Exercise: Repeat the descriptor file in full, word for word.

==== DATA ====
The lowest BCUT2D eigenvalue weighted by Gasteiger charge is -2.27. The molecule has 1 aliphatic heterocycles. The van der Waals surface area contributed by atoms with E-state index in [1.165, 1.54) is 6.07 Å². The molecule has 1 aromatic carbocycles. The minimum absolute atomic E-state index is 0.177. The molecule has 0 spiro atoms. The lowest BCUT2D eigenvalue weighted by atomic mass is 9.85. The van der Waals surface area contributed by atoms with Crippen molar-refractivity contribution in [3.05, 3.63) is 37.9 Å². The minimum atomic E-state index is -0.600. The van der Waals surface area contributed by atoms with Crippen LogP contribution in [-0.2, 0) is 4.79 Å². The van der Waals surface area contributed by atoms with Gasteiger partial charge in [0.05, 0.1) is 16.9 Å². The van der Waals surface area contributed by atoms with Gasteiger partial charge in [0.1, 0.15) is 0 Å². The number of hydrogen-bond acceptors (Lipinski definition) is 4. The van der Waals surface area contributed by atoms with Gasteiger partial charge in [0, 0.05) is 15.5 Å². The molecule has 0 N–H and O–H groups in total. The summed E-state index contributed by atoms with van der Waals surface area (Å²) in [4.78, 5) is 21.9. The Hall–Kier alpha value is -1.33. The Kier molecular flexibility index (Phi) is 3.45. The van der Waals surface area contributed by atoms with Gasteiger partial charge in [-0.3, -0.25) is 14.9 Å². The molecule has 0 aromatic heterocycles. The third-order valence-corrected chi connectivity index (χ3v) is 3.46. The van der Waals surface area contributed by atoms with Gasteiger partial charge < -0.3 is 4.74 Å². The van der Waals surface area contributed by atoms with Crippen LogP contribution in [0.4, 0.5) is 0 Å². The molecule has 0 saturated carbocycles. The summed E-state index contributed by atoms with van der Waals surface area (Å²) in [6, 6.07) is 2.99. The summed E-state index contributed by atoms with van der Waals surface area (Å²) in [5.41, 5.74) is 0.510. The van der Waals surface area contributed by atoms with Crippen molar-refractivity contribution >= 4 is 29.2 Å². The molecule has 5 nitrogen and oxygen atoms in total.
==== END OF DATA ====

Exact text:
The lowest BCUT2D eigenvalue weighted by Gasteiger charge is -2.27. The molecule has 1 aliphatic heterocycles. The van der Waals surface area contributed by atoms with E-state index in [1.165, 1.54) is 6.07 Å². The molecule has 1 aromatic carbocycles. The minimum absolute atomic E-state index is 0.177. The molecule has 0 spiro atoms. The lowest BCUT2D eigenvalue weighted by atomic mass is 9.85. The van der Waals surface area contributed by atoms with Crippen molar-refractivity contribution in [3.05, 3.63) is 37.9 Å². The minimum atomic E-state index is -0.600. The van der Waals surface area contributed by atoms with Crippen LogP contribution in [-0.2, 0) is 4.79 Å². The van der Waals surface area contributed by atoms with Gasteiger partial charge in [0.05, 0.1) is 16.9 Å². The van der Waals surface area contributed by atoms with Gasteiger partial charge in [0.1, 0.15) is 0 Å². The number of hydrogen-bond acceptors (Lipinski definition) is 4. The van der Waals surface area contributed by atoms with Gasteiger partial charge in [0, 0.05) is 15.5 Å². The molecule has 0 N–H and O–H groups in total. The summed E-state index contributed by atoms with van der Waals surface area (Å²) in [4.78, 5) is 21.9. The Hall–Kier alpha value is -1.33. The Kier molecular flexibility index (Phi) is 3.45. The van der Waals surface area contributed by atoms with Gasteiger partial charge in [-0.3, -0.25) is 14.9 Å². The molecule has 0 aromatic heterocycles. The third-order valence-corrected chi connectivity index (χ3v) is 3.46. The van der Waals surface area contributed by atoms with Gasteiger partial charge < -0.3 is 4.74 Å². The van der Waals surface area contributed by atoms with Crippen LogP contribution in [0.4, 0.5) is 0 Å². The molecule has 0 saturated carbocycles. The summed E-state index contributed by atoms with van der Waals surface area (Å²) in [6, 6.07) is 2.99. The summed E-state index contributed by atoms with van der Waals surface area (Å²) in [5.41, 5.74) is 0.510. The van der Waals surface area contributed by atoms with Crippen molar-refractivity contribution >= 4 is 29.2 Å². The molecule has 5 nitrogen and oxygen atoms in total.